Some of this stuff is like that One Million Dollar insurance policy on Betty Grable's legs. Yes, the movie studio did indeed take out that policy, but in the Re-insurance market they were quick to make sure ten separate companies carried the actual risk. I think you can read some of the Lederer biographies in the poker world and see what some of these people do. Massive amounts of privately raised money with zillions of phone calls and dozens of runners in Vegas and New York. Cops even raided the place once thinking it was a bookie joint rather than an investment book. One guy decades ago opened a Hedge Fund that was funded virtually overnight based on a few phone calls to Old Money types. He was a monk with degrees in philosophy and religion who decided he wanted to go to Wall Street instead. Some compliance types from the Treasury showed up during a banking crisis and decided the monk knew more about what was going on than the bankers did.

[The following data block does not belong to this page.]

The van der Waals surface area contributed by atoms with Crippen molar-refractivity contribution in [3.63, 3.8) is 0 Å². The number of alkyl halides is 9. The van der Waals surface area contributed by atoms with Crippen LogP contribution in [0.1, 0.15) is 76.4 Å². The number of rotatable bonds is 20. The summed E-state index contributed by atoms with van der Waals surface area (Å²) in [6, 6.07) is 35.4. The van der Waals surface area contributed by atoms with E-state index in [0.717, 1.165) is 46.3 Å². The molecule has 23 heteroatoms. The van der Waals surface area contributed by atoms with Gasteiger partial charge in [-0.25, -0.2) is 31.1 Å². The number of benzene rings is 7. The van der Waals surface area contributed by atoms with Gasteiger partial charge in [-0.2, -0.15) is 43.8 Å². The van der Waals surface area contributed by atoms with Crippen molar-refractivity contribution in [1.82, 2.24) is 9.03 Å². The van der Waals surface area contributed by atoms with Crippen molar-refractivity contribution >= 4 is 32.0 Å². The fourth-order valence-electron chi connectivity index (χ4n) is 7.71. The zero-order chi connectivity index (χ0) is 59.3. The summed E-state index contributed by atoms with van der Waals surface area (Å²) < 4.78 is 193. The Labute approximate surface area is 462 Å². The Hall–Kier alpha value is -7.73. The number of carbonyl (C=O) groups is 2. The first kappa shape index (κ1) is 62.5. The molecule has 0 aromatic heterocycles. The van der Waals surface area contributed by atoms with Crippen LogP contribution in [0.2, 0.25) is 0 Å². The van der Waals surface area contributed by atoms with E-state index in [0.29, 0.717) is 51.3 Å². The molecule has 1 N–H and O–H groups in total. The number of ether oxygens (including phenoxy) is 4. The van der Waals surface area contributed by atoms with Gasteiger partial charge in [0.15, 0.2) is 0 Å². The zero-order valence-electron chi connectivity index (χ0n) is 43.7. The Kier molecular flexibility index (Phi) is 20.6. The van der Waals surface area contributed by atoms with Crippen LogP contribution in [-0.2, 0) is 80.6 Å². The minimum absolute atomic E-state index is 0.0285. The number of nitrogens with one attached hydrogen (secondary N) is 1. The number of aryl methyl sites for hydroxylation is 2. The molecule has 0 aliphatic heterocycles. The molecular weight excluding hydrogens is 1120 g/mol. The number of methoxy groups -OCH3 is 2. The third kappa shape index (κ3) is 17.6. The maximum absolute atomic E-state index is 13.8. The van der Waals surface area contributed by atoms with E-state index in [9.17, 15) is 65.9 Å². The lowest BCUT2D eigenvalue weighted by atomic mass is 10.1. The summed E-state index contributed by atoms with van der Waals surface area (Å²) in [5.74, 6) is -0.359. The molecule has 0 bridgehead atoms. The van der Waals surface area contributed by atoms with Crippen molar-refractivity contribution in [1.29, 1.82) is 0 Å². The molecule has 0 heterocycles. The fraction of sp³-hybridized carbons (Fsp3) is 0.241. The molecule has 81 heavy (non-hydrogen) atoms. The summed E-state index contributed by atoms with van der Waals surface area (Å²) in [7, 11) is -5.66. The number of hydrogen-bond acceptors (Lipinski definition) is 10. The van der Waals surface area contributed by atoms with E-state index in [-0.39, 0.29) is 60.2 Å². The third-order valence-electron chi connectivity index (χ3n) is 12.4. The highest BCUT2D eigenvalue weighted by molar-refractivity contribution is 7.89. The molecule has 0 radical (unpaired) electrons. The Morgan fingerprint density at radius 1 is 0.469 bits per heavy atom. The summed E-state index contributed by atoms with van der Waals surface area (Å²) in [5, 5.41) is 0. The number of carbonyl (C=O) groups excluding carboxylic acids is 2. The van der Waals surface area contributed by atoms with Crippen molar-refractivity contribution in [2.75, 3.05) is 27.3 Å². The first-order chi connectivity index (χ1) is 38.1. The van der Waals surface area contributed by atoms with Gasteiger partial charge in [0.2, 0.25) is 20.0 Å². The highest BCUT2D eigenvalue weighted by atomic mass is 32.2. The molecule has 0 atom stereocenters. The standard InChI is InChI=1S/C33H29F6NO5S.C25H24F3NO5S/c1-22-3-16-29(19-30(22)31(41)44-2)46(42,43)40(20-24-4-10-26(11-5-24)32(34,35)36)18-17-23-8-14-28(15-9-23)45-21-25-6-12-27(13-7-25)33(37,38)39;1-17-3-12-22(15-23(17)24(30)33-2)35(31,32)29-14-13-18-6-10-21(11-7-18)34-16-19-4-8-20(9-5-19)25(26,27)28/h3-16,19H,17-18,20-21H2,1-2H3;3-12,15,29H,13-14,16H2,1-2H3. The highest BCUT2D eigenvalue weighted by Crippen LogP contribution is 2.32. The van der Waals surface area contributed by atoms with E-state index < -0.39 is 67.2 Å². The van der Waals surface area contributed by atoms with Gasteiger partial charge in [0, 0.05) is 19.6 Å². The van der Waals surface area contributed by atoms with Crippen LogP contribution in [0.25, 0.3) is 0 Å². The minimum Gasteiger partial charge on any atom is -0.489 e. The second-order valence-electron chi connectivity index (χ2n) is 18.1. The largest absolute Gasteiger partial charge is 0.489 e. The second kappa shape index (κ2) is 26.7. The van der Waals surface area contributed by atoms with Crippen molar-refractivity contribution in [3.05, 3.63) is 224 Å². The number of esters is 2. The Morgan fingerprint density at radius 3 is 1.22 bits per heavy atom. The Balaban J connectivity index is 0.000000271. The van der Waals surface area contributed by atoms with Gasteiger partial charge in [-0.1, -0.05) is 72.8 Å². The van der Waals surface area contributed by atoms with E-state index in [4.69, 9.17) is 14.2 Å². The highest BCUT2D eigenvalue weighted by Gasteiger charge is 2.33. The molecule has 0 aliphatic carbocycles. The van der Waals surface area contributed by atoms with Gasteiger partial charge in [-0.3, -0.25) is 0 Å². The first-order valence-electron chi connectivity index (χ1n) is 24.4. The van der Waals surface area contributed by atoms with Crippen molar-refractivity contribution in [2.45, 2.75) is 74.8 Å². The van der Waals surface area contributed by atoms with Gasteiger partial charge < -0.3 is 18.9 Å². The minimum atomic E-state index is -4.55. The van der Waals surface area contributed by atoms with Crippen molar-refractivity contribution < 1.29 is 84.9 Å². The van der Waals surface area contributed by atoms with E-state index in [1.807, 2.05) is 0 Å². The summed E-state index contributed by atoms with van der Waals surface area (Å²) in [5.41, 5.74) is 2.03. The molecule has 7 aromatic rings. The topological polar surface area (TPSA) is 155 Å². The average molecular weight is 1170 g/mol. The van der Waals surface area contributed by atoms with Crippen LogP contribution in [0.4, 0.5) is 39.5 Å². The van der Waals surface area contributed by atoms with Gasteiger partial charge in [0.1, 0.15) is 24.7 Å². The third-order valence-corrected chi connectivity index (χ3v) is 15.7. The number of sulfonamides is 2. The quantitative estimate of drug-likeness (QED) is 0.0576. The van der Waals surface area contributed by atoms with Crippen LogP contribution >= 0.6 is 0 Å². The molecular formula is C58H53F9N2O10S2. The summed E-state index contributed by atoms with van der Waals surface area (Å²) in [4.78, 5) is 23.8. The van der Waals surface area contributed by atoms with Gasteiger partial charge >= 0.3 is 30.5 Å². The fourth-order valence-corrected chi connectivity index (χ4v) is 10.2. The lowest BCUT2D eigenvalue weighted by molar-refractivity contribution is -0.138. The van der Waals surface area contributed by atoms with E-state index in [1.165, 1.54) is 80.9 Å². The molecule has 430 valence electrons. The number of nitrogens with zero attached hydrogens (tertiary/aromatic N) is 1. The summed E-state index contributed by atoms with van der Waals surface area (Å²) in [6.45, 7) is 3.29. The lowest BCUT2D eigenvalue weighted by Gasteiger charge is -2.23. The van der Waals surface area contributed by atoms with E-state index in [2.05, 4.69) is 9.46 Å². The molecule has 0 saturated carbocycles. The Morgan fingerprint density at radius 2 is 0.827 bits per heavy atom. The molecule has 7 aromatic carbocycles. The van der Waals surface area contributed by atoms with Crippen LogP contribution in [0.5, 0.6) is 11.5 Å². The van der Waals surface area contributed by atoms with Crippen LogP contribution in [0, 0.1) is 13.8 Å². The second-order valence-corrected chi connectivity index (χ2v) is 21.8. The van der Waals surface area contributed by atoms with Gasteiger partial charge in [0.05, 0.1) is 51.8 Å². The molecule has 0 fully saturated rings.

Its obviously a world that is beyond my math skills and certainly beyond my bank roll abilities too.

You might be interested in blog.oddhead.com. Its run by a Yahoo Research Scientist in NYC. Its a good start for prediction markets. I've not visited it in a real long time but I think its still active.
Aussie
Aussie
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August 3rd, 2010 at 5:21:35 AM permalink
Plenty of trading opportunities on Betfair.com. Betting in-play when the odds change considerably as the games go on offer excellent chances to lock in a profit. Not sure if Betfair is allowed in the US though.
FleaStiff
FleaStiff
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August 3rd, 2010 at 6:34:42 AM permalink